Sunday, April 26, 2015

Iron Town: Fierro, New Mexico



I might as well stop saying that I’m going to post more often because the more I say it the less I actually post. Maybe I’ll just say that I would like to post more often and leave it at that. Could this be seen as a quality over quantity issue instead? Well, whatever the case, after a couple quiet months let’s finally pay a visit to Fierro, New Mexico, in the southwestern part of the state, a few miles due east of Pinos Altos. For a true ghost town, it’s still got a good number of buildings which, while certainly falling, aren’t completely down and out yet, and it has plenty of lonely charm. All you’re likely to hear while exploring is the occasional sound of wood scraping tin when the breeze picks up and maybe the caw of a crow or two flying overhead.

Fierro is an archaic form of hierro, the Spanish word for “iron,” and iron is the reason the town was born in the first place. The mining history goes back to 1841, when Sofio Henkle (or Hinkle), a German immigrant living in Mexico, went looking for copper deposits. He found both copper and iron on a mountain a few miles north of the big copper mine in Santa Rita and named the mountain and its new mine Hanover, after his former home. The town just a couple miles south of Fierro would also be called Hanover (we’ll go there next time).



Henkle, however, was soon driven out by Apaches and lucky to escape with his life; he’d been warned of an imminent attack by a friendly Apache woman. Henkle returned years later after New Mexico became a U.S. Territory, believing that he’d be alright now that the army was guarding mines. But then the Civil War required most Federal soldiers to head east and Apaches and Confederates started raiding. So Henkle gave up for good and lived the rest of his life in the Mesilla Valley to the south.

As the 19th century wound down, with the threat of Apache raids gone, and the railroad already having arrived at Silver City—about 15 miles southwest—by the early 1880’s, Colorado Fuel and Iron (CF&I) took an interest in the iron ore deposits of Fierro. A post office was established in 1899, about when the railroad reached Fierro itself, and as much as ten carloads of ore started getting shipped out each day to Pueblo, Colorado, where CF&I were based.



(Above is a home I believe was originally owned by the Bacon family and then the Drakes. Its last owners were the Araujo family, who rented it out.)

The population of Fierro was 750 in 1920 and probably never much over 1,000, even during the peak years between WWI and the start of the Great Depression, by which point six million tons of iron had come from Fierro’s mines. Seventy-eight percent of Fierro’s population was of Mexican descent in 1920, and that percentage increased, reaching the high nineties once the mines closed.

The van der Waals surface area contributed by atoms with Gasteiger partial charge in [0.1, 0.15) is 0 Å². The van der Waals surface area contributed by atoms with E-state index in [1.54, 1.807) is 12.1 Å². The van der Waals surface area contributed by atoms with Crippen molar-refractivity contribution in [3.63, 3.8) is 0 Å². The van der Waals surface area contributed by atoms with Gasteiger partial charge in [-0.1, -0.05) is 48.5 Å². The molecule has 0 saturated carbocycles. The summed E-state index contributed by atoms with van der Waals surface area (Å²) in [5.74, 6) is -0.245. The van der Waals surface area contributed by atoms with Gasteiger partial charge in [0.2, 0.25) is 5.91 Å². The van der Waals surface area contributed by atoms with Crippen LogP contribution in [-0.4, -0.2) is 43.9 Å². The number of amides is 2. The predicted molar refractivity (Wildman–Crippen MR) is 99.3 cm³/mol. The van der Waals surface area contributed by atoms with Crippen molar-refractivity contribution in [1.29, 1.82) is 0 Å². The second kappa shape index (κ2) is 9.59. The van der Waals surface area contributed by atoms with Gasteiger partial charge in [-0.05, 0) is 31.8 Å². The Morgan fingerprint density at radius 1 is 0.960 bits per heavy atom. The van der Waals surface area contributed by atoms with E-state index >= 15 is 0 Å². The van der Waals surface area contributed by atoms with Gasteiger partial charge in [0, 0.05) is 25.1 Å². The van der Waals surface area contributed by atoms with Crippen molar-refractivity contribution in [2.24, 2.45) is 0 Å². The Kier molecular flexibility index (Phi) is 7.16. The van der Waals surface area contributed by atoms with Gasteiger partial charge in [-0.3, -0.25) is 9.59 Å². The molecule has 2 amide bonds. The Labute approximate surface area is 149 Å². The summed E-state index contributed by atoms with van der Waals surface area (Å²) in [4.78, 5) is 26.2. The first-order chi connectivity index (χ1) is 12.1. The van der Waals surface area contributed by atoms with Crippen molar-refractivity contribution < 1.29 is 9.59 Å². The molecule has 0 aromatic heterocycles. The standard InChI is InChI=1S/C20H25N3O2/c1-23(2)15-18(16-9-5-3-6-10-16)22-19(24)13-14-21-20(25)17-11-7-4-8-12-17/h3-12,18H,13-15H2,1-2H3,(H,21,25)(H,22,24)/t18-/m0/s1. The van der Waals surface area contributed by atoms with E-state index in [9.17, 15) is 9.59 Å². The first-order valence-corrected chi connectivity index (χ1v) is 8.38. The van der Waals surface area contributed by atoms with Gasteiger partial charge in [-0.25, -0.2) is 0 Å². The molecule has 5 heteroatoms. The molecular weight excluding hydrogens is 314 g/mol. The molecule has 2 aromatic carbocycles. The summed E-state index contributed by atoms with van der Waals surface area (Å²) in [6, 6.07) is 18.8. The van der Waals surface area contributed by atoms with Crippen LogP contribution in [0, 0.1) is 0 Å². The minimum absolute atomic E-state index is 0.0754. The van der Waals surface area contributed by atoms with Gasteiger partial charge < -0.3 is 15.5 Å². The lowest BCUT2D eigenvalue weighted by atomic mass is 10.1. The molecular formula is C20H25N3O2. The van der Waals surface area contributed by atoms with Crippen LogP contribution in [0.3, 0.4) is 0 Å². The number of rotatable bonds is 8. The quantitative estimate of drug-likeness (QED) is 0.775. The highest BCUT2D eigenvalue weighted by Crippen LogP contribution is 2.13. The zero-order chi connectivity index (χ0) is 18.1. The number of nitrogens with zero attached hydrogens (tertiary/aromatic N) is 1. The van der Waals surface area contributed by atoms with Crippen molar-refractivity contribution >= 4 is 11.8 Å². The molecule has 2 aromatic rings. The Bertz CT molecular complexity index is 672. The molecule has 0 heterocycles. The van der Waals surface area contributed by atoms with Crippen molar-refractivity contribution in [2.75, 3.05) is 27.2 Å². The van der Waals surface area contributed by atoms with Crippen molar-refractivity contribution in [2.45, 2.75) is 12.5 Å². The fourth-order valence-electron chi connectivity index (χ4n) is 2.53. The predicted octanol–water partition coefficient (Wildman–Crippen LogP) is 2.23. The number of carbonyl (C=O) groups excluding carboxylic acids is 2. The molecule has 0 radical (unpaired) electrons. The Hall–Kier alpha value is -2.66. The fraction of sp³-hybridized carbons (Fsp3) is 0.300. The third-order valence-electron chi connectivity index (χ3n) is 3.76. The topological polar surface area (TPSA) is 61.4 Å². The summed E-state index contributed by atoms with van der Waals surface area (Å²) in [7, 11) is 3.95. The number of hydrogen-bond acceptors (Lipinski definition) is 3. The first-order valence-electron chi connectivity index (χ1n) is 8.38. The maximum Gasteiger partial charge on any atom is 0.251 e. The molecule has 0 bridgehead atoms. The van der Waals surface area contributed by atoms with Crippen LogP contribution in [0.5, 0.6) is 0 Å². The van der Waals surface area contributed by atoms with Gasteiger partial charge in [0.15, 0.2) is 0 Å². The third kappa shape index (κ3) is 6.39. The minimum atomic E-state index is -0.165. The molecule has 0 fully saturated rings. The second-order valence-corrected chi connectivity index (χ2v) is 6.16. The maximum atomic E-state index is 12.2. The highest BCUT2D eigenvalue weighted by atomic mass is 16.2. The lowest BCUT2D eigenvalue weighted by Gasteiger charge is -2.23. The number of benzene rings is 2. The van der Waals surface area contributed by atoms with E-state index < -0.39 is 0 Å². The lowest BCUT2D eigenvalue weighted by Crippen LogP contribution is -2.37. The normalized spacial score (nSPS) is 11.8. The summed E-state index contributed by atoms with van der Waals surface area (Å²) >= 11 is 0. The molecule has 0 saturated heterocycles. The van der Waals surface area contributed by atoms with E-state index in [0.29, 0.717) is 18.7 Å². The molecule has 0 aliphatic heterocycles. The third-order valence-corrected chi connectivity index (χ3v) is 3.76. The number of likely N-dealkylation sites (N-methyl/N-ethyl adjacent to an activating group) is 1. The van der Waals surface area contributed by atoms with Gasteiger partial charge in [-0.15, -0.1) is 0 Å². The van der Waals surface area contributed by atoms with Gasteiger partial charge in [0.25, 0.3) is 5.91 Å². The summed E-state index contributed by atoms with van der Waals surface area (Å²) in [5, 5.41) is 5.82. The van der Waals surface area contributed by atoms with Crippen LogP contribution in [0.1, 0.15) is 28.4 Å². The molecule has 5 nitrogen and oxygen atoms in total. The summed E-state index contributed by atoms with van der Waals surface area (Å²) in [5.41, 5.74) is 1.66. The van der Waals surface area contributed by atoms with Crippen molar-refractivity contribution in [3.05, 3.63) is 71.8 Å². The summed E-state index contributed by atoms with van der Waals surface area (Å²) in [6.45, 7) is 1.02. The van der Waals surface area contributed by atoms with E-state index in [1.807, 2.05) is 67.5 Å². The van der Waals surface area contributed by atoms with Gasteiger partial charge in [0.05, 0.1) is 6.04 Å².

The mines shut down in 1931, although the large Continental Mine ran intermittently and, tragically, in 1947 four miners were killed near it in a “short fuse” accident. While the Cobre Mining Company resumed operations, now with an emphasis on copper, and some residents stayed at least into the 1990’s, Fierro never recovered from the economic blows of the early 1930’s, when people began to leave quickly, many for gold mines in California.



The Gilchrist and Dawson Store, Mrs. Rel’s Rooming House, Filiberto’s Variety Store, McCoy’s Store and post office, John Oglesby’s silent movie house, Sheriff Mac Minter’s pool room; these places were frequented by the miners and their families. Now they’re all gone. Some of them burned in a fire in 1923 when a miner from Mogollon went to sleep at Mrs. Rel’s following a fandango next door and kicked over a kerosene lamp in his room. Without a fire department, and with some buildings even having sidewalks made of wood, much of Fierro’s early commercial district burned fast.

(Below is the Phoenix Mercantile (aka La Tienda del Finicas), which even sold fine furniture. Later it became Araujo’s Grocery and housed the post office. Sitting on the steps waiting for the mail was a common pastime in Fierro.)



Another building of interest is the little jail by the railroad tracks, near the arroyo that runs through the town (pictured below). In Black Range Tales, James McKenna recalled visiting Fierro in the 1880’s and noted that mining towns punished wrongdoers by tying them to a thick log which had been sunk in the earth with eight feet remaining above ground. Normally prisoners would be released once they’d sobered up and/or calmed down. That could easily take all night. Fierro reportedly did away with its log in the early years, even though the sturdy concrete jail probably never held any true desperadoes.